By Chris Lane
By Jeff Balke
By Aaron Reiss
By Angelica Leicht
By Dianna Wray
By Aaron Reiss
By Camilo Smith
By Craig Malisow
Highlights from Hair Balls
For most of us, the government shutdown is a bad joke that seems like it will never end, but for 12-year-old Justin Clark and his family, the shutdown that has frozen the works of the federal government is a lot closer to a very unfunny hostage situation.
Two months ago Justin was diagnosed with giant axonal neuropathy, a disease so rare there are only about 50 known cases in the world. Justin's parents had noticed their son seemed to be on the clumsy side from a young age. He tripped a lot and had a little trouble with his motor skills, but there was nothing that seemed out of the ordinary until they noticed he was having trouble walking, Lagenia Clark, his mom, said.
His walk kept getting worse as the tendons and structure of his feet deteriorated. The doctors diagnosed him with GAN disease a few days before he underwent two two-hour surgeries to reconstruct how his feet worked. Justin was diagnosed with a disease they'd never heard of, most of whose victims don't live beyond their 20s or 30s at most, Clark said.
At first the entire family was in shock, but soon they decided to do something about it. Clark connected with Hannah's Hope, a national organization promoting awareness and research about GAN disease. Through the organization, they also learned about a clinical trial slated to begin in December.
Justin's symptoms aren't as severe as those of most people with the disease, so he wouldn't qualify for the first phase of the trials, but his family was hoping he'd make it into the third round, Clark said. In a disease that moves fast and kills quickly, time is everything. The board that signs off on clinical trials with the National Institutes of Health was scheduled to hear from the GAN team at this month's meeting, but the government shutdown means there won't be a meeting, Clark said.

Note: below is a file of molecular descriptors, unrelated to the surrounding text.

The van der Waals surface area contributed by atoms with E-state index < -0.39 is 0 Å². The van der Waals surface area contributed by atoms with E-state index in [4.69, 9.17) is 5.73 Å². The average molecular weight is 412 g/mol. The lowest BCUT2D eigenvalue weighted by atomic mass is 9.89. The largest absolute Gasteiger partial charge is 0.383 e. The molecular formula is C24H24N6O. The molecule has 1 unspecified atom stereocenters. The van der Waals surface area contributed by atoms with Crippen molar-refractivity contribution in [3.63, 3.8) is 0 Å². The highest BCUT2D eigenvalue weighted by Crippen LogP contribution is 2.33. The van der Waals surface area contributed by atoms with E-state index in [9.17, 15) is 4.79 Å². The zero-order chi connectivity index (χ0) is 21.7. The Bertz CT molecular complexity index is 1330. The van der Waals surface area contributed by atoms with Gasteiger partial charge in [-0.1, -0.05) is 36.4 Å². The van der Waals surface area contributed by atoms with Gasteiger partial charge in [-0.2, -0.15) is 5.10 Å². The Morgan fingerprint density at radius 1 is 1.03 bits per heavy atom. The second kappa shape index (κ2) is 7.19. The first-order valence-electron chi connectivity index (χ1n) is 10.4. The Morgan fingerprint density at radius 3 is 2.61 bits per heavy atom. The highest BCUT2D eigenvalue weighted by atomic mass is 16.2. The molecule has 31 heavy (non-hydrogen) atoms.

The board meets only once a month, and then there is a 30-day review period after the presentation before the board will rule on whether the trials can proceed, Clark said. Every day she and the rest of the family watch as politicians squabble and refuse to make a deal, knowing that each passing day means more time lost for Justin and others with the disease.
Meanwhile, Justin's twin brother, Jared, has been on a school trip to Yellowstone National Park, also closed because of the shutdown, which just adds to the frustration of their situation.
Justin, a kid who loves playing video games and building Lego robots, has been examining the shutdown with the practicality that only comes with being 12.
"Why can't they get along? Why can't they figure this out? They teach us that in kindergarten," he told his mom.
Clark told him she doesn't know. Maybe they skipped that lesson.